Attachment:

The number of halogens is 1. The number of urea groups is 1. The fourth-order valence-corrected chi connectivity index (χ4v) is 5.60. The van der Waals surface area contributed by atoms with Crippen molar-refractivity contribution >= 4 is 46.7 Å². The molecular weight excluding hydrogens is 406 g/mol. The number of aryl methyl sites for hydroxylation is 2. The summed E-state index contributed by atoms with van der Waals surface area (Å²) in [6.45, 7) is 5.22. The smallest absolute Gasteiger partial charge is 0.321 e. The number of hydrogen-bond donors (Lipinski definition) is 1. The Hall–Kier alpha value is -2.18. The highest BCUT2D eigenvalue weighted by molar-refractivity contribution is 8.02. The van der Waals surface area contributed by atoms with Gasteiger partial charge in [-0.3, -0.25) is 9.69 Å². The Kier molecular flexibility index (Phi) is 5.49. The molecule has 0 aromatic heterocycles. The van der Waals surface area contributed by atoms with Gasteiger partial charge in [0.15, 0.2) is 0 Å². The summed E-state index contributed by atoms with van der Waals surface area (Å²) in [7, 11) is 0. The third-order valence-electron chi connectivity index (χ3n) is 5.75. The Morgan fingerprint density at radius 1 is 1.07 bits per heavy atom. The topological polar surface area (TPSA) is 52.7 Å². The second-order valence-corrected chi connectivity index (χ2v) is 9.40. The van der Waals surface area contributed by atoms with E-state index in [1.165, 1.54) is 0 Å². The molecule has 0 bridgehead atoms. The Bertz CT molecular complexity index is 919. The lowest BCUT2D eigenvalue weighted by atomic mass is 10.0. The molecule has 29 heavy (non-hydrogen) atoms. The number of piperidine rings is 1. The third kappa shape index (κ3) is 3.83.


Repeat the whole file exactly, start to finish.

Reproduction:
The number of halogens is 1. The number of urea groups is 1. The fourth-order valence-corrected chi connectivity index (χ4v) is 5.60. The van der Waals surface area contributed by atoms with Crippen molar-refractivity contribution >= 4 is 46.7 Å². The molecular weight excluding hydrogens is 406 g/mol. The number of aryl methyl sites for hydroxylation is 2. The summed E-state index contributed by atoms with van der Waals surface area (Å²) in [6.45, 7) is 5.22. The smallest absolute Gasteiger partial charge is 0.321 e. The number of hydrogen-bond donors (Lipinski definition) is 1. The Hall–Kier alpha value is -2.18. The highest BCUT2D eigenvalue weighted by molar-refractivity contribution is 8.02. The van der Waals surface area contributed by atoms with Gasteiger partial charge in [-0.3, -0.25) is 9.69 Å². The Kier molecular flexibility index (Phi) is 5.49. The molecule has 0 aromatic heterocycles. The van der Waals surface area contributed by atoms with Gasteiger partial charge in [0.15, 0.2) is 0 Å². The summed E-state index contributed by atoms with van der Waals surface area (Å²) in [7, 11) is 0. The third-order valence-electron chi connectivity index (χ3n) is 5.75. The Morgan fingerprint density at radius 1 is 1.07 bits per heavy atom. The topological polar surface area (TPSA) is 52.7 Å². The second-order valence-corrected chi connectivity index (χ2v) is 9.40. The van der Waals surface area contributed by atoms with E-state index in [1.165, 1.54) is 0 Å². The molecule has 0 bridgehead atoms. The Bertz CT molecular complexity index is 919. The lowest BCUT2D eigenvalue weighted by atomic mass is 10.0. The molecule has 29 heavy (non-hydrogen) atoms. The number of piperidine rings is 1. The third kappa shape index (κ3) is 3.83.